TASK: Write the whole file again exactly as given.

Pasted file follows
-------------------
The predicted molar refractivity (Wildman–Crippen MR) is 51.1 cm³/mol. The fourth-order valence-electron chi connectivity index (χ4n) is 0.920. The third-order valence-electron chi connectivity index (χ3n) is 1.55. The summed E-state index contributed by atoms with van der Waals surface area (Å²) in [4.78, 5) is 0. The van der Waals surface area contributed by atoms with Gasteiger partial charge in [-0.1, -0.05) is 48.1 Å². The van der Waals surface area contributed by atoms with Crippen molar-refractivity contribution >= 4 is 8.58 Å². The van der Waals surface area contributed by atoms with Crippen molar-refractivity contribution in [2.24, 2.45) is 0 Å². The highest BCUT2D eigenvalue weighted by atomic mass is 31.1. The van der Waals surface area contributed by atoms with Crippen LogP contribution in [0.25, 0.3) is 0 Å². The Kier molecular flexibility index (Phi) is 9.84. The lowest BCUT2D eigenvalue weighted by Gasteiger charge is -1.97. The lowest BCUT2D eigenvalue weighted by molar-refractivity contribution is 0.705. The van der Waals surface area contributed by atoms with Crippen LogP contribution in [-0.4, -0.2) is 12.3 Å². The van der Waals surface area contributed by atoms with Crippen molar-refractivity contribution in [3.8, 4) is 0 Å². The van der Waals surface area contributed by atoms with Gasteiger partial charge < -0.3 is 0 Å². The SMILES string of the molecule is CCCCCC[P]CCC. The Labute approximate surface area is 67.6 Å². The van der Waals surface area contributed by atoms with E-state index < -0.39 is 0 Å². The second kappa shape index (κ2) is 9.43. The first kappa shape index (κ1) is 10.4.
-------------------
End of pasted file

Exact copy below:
The predicted molar refractivity (Wildman–Crippen MR) is 51.1 cm³/mol. The fourth-order valence-electron chi connectivity index (χ4n) is 0.920. The third-order valence-electron chi connectivity index (χ3n) is 1.55. The summed E-state index contributed by atoms with van der Waals surface area (Å²) in [4.78, 5) is 0. The van der Waals surface area contributed by atoms with Gasteiger partial charge in [-0.1, -0.05) is 48.1 Å². The van der Waals surface area contributed by atoms with Crippen molar-refractivity contribution >= 4 is 8.58 Å². The van der Waals surface area contributed by atoms with Crippen molar-refractivity contribution in [2.24, 2.45) is 0 Å². The highest BCUT2D eigenvalue weighted by atomic mass is 31.1. The van der Waals surface area contributed by atoms with Crippen LogP contribution in [0.25, 0.3) is 0 Å². The Kier molecular flexibility index (Phi) is 9.84. The lowest BCUT2D eigenvalue weighted by Gasteiger charge is -1.97. The lowest BCUT2D eigenvalue weighted by molar-refractivity contribution is 0.705. The van der Waals surface area contributed by atoms with Crippen LogP contribution in [-0.4, -0.2) is 12.3 Å². The van der Waals surface area contributed by atoms with Crippen molar-refractivity contribution in [3.8, 4) is 0 Å². The van der Waals surface area contributed by atoms with Gasteiger partial charge < -0.3 is 0 Å². The SMILES string of the molecule is CCCCCC[P]CCC. The Labute approximate surface area is 67.6 Å². The van der Waals surface area contributed by atoms with E-state index < -0.39 is 0 Å². The second kappa shape index (κ2) is 9.43. The first kappa shape index (κ1) is 10.4.